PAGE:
Saturday, July 17, 2010
A Biblical Scholar's First Impressions of Israel IX: Capernaum
Before going to Capernaum, I felt that I knew a bit about it, not least because of the superb filming and CGI reconstruction that took place for the BBC's Son of God (2001; shown in the USA as Jesus: The Complete Story). In that programme, the modern church that now stands atop the excavations of first century Capernaum, was flown away like a flying saucer, and the ancient walls arose and and the first century town came to life. Seeing those excavated remains in reality, though, was special. And if it weren't for the overwhelming heat, we might have stayed even longer than we did.
Capernaum is unlike any other of the ancient sites you might visit in Israel. The modern town of Kefar Nahum is separate from the ancient site, so when you approach it, it is just for the excavations and the church -- no businesses, no cars; just a little gift shop and port-a-cabin where you pay your 5 shekels each (just over a dollar) for entry. As with any of the "holy sites", the women get asked to cover their shoulders at this point, so we got used to carrying an extra shirt around in our back-pack.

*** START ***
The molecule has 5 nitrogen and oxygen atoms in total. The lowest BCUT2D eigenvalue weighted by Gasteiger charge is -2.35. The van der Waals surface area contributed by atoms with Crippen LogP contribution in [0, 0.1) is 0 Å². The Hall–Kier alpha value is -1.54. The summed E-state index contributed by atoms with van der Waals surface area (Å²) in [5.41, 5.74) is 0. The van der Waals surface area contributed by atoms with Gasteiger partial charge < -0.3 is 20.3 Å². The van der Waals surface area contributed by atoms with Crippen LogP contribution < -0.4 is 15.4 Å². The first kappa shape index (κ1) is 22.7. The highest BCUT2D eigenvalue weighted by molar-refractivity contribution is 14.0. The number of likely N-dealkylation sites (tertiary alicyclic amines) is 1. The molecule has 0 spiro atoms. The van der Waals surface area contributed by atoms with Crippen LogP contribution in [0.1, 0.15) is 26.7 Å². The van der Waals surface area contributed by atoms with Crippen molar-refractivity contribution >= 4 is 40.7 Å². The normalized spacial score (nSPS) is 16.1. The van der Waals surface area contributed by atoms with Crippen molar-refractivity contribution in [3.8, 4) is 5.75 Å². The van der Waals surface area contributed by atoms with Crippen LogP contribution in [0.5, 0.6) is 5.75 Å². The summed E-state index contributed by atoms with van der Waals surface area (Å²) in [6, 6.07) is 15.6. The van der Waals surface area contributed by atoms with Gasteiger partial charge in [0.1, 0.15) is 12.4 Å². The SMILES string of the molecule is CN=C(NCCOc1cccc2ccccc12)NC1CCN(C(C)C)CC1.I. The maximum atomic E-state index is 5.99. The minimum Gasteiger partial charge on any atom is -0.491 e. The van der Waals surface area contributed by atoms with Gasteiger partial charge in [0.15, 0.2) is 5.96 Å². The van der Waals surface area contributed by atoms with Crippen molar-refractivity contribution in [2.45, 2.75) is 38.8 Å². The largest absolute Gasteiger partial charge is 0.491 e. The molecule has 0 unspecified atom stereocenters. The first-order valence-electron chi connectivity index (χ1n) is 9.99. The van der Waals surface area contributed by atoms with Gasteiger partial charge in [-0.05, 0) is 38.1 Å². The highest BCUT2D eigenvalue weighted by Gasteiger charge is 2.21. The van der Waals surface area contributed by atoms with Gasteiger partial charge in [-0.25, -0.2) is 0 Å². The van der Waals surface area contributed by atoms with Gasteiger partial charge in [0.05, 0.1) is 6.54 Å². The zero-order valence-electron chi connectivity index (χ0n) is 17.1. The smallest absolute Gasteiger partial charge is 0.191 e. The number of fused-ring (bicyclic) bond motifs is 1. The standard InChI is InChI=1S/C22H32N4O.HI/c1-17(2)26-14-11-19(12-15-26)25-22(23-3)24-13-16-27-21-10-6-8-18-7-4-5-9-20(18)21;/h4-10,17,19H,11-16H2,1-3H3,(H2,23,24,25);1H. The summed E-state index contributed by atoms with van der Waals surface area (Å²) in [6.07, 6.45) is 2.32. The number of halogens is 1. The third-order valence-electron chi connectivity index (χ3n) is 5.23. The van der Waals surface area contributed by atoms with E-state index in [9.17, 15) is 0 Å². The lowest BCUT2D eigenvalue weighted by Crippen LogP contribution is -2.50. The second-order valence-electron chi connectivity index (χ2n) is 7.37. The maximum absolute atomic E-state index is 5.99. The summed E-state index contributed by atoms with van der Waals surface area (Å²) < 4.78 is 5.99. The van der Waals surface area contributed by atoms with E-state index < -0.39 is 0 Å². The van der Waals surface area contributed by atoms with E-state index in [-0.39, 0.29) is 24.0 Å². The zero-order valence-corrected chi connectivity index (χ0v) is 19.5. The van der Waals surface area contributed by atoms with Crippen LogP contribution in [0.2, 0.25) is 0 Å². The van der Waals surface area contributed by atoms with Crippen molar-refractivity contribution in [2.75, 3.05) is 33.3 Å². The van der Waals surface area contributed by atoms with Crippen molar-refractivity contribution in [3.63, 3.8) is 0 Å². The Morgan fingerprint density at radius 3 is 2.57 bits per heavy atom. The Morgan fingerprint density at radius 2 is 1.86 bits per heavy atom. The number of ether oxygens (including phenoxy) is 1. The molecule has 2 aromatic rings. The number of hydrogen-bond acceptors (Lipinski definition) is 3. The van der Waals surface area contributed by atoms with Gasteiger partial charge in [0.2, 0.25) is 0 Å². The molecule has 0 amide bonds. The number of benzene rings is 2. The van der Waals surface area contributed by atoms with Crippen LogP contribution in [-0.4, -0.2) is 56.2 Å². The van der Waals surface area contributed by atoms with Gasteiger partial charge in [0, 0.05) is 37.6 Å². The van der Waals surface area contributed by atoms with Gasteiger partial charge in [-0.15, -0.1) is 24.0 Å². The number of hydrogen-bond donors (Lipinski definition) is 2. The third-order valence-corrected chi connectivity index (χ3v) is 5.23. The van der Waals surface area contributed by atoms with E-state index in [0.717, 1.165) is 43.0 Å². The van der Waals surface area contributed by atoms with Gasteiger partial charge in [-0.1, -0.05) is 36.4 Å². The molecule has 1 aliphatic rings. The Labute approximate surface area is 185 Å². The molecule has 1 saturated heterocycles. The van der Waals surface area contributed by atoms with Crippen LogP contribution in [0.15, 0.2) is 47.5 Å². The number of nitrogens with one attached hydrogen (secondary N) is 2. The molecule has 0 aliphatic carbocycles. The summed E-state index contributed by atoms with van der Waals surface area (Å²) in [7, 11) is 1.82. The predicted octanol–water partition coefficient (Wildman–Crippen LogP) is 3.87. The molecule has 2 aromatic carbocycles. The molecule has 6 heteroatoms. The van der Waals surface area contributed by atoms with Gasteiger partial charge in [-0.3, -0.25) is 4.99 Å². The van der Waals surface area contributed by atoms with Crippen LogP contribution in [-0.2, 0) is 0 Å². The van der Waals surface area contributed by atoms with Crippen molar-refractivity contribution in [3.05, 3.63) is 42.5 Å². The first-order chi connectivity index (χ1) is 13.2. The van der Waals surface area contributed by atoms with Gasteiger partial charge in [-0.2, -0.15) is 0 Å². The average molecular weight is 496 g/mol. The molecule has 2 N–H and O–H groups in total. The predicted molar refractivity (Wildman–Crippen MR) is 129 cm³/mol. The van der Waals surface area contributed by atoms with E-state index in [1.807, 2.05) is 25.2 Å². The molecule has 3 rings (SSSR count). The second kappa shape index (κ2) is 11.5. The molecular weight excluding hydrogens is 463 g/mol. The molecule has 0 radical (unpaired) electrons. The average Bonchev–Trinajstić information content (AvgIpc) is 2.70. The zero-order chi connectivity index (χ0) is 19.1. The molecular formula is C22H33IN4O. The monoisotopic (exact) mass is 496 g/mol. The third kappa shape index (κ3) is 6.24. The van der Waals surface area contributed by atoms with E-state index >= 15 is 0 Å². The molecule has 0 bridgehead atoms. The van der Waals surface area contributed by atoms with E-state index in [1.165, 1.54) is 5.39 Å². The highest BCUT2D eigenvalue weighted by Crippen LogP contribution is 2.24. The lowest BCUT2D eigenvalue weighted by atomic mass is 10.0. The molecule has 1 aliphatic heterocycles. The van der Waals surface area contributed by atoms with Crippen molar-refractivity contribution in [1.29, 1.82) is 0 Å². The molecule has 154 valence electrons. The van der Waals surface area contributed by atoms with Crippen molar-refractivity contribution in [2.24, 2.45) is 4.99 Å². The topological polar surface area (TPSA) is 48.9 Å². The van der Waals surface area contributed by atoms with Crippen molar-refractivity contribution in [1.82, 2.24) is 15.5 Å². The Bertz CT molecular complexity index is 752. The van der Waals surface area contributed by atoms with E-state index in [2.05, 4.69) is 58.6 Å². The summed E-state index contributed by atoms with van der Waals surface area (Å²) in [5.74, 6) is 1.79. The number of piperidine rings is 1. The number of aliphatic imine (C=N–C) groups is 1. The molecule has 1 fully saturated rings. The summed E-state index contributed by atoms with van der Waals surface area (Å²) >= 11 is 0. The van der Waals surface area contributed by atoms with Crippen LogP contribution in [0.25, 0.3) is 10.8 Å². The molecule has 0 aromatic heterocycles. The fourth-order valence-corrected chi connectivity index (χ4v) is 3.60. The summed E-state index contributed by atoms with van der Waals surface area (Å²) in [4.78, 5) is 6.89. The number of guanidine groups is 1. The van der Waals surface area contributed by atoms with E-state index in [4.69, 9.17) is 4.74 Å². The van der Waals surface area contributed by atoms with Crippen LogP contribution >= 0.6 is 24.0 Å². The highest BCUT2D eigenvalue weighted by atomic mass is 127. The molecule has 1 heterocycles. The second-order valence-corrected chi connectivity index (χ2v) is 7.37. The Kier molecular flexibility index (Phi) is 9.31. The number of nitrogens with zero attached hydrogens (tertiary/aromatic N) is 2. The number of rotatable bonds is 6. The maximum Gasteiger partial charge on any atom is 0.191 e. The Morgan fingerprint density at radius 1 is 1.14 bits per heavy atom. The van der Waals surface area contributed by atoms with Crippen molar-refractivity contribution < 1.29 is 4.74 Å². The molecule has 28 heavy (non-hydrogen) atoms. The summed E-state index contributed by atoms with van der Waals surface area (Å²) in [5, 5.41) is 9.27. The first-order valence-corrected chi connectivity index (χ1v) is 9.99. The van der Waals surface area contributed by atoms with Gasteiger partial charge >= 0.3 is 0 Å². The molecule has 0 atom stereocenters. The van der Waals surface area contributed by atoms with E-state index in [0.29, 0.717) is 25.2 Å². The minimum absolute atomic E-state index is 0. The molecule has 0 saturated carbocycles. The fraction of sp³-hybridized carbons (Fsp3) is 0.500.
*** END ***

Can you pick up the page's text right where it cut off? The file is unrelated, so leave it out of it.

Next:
The site features an impressive fourth / fifth century synagogue as well as remains of a first century one. As we entered the site of the excavated synagogues, we passed by a group of American tourists sitting on benches listening to a tour-guide reading out the story of Mark 1.21-28 and making something of a meal of it. Then, nearby are the excavations of first century housing including "Peter's house", over which the modern church structure hovers. We entered into the church so that we could look through the glass floor at the excavations below, but the church was full of earnest, frowning private worshippers who did not appreciate our presence.
It is an odd experience to spend time in Capernaum. For those interested in the Historical Jesus, it is a site of greater interest than Bethlehem or Nazareth, but it is the latter two that have generated the tourism, the trade and the pilgrimage.
Photo credits: Viola Goodacre